Pennsylvania’s Congressional Redistricting – Who Wins? Who Loses?

Pennsylvania’s congressional districts may shortly be redistricted by the Republocrats in Harrisburg. In January 2018, the Pennsylvania Supreme Court ruled that the 2011 gerrymandering of the federal congressional districts violates the state constitution. (PDF of court ruling) The lawsuit was brought against the State by Fair Districts PA (a wing of the League of Women Voters) and a small group of registered Democrats living throughout Pennsylvania. The Democratic-controlled court gave the Republican-controlled state legislature until February 15th to come to an agreement with Democrat Governor Wolf – here is a link to the current GOP proposal (or scroll down) – otherwise the court threatens to redistrict the state itself.

Those who stand to gain from the ruling and current proposal, in my opinion, include local communities to some extent, and alternative political parties (such as the Libertarian Party of Pennsylvania). However, most of all, it will benefit the Democrat ruling elite, although the Republicans will still be helped by their newly proposed boundaries. The Republicans gerrymandered the state badly in their own favor back in 2011. A quick definition of gerrymandering:

Gerrymandering is a practice of the ruling elite to divide a geographic area into voting districts so as to give unfair advantage to one party or certain individuals in elections, named after the dishonorable Governor Elbridge Gerry who used this tactic in 1812 by making a district look like a salamander, hence Gerry-mander. In all its forms, gerrymandering typically leads to less competition and less choice in all electoral districts, increases incumbent retention, and empowers the ruling regimes to silence voter discontent at the ballot box.

Typically, gerrymandering is accomplished by “cracking” or “packing” although there are other tactics too. “Cracking” occurs when a locality or area that may tend to vote for the opposing party is split up into multiple district to destroy its influence on an election. “Packing” is when the party in power purposely packs its opposing parties voters into one district, typically so the party in power can more easily win the surrounding districts.

For instance, Pennsylvania’s 15th congressional district where I ran as an independent for US Congress in 2010 was only slightly gerrymandered. See the image to the right. Most of the population was in three cities – Allentown, Bethlehem, and Easton – which tended to vote Democratic. The suburban and rural areas tended to vote Republican. One could drive across the district in about 30 minutes.

In 2011, the Republicans “cracked” the district by splitting the Easton vicinity and part of the Bethlehem vicinity off into a long snake that stretched all the way to Scranton – this became the new 17th congressional district. To drive from one end of the district to the other went from 30 minutes to about 90 minutes. The incumbent Congress critter, Mr. Matthew Cartwright (D), has easily won every election with 60% in 2012, 57% in 2014, and 54% in 2016. No independent or third party has even been on the ballot. The dividing line was close to the middle of the former 15th district, several miles from where I resided. See the light blue area marked with a 17 in the map below the eastern area.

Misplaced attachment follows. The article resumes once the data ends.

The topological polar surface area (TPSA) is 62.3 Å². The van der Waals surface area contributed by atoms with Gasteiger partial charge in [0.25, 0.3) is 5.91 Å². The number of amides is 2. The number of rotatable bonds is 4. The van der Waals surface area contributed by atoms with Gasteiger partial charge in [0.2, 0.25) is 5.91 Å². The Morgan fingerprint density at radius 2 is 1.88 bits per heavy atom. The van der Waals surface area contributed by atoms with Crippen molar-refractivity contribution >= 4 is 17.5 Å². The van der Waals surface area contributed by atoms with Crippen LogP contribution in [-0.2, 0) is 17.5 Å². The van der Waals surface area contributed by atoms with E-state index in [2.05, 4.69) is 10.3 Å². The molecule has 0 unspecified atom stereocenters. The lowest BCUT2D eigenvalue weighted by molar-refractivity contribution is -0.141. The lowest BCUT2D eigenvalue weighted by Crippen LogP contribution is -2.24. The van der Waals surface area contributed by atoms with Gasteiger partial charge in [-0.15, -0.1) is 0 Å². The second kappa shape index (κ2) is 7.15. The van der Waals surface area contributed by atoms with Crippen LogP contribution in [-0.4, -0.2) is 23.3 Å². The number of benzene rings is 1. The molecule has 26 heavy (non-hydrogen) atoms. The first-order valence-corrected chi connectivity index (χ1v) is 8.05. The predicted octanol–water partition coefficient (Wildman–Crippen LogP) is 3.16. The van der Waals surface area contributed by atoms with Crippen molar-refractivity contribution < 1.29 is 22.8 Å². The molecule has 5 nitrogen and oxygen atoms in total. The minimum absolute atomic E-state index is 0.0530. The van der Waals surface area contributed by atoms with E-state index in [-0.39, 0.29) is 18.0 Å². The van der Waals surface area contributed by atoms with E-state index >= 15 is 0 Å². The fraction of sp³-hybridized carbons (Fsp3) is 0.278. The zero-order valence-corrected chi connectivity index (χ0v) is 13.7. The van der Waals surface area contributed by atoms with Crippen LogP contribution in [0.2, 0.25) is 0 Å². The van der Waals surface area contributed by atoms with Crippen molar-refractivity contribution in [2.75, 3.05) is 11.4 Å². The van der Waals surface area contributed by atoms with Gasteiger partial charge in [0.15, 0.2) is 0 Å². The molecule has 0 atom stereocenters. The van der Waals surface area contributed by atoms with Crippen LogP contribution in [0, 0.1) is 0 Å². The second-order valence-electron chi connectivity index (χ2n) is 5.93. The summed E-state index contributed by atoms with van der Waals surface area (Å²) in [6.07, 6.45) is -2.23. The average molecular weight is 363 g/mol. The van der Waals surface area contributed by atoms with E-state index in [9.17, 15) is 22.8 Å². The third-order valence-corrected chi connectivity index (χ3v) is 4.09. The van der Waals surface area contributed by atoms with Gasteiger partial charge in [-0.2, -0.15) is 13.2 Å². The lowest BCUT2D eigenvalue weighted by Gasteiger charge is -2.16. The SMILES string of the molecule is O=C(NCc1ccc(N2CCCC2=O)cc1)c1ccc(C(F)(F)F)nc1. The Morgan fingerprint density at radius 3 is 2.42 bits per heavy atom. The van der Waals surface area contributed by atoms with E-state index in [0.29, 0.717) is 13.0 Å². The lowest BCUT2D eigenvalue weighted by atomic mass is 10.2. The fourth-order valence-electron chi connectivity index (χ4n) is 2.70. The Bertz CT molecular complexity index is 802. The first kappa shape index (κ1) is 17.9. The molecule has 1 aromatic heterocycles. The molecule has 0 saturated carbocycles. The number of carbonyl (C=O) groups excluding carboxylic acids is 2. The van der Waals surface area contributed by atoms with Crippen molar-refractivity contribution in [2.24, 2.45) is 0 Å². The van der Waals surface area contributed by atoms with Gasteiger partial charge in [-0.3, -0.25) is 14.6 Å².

In the 15th district, in 2011 the Republicans “packed” the district with the rural region to the west of Allentown all the way to Hershey to protect the incumbent Republican, Mr. Charles Dent. See the map above. Similar to the 17th district, driving from one end of the district also went from about 30 minutes to 90 minutes. After winning 54% of the vote in 2010, Dent won the 2012 election with 57%, 2014 with 100% (totally unopposed), and 2016 with 58%. Only in 2016 was he opposed by any third party – the valiant Libertarian Paul Rizzo (whom, in full disclosure, I happily volunteered for) who ran a short 2-month campaign and received about 4%.

Perhaps the worst gerrymander in Pennsylvania currently is the 7th congressional district, which looks like a Rorschach test (map below). In one place, the district is connected only by a property that is currently a surf n’ turf restaurant. In another, it is connected only by a medical facility.  (source, page 50/139)

Additional real difficulties of gerrymandering for independents and third party candidates include:

  • Obtaining ballot access – third party congressional candidates are typically need to gather 5000-7000 signatures to be assured of a place on the ballot, far more than the amount the Republocrats need for their taxpayer-funded closed primary. When the population centers are fractured, it is much harder to acquire valid signatures at post offices, supermarkets, parades and community events as not everyone is in the district.
  • Breaking apart of local communities where word of mouth can help sway voters. ie in the example above, it is much more common for someone from Easton to have friends and family in Bethlehem and Allentown area than it would be to have contacts in Scranton.
  • Media fragmentation – radio, newspaper, TV, debates and other sources of advertising are much more costly and disproportionately difficult for independents to manage. Plus the reach of many media companies into the district itself is fractured, making their use less effective at getting out a campaign’s message or even that the independent’s candidacy exists.
  • Logistically, it is far easier for the Republocrats to cover events with paid surrogates and staffing than for an independent candidate to spend hours every day traversing the district from event to event.

For those interested in learning more, Dr. Thomas DiLorenzo talks about gerrymandering and effects on incumbents’ re-election around the 41:00 mark in his talk “The Theory of Political Entrepreneurship” below from 2011.

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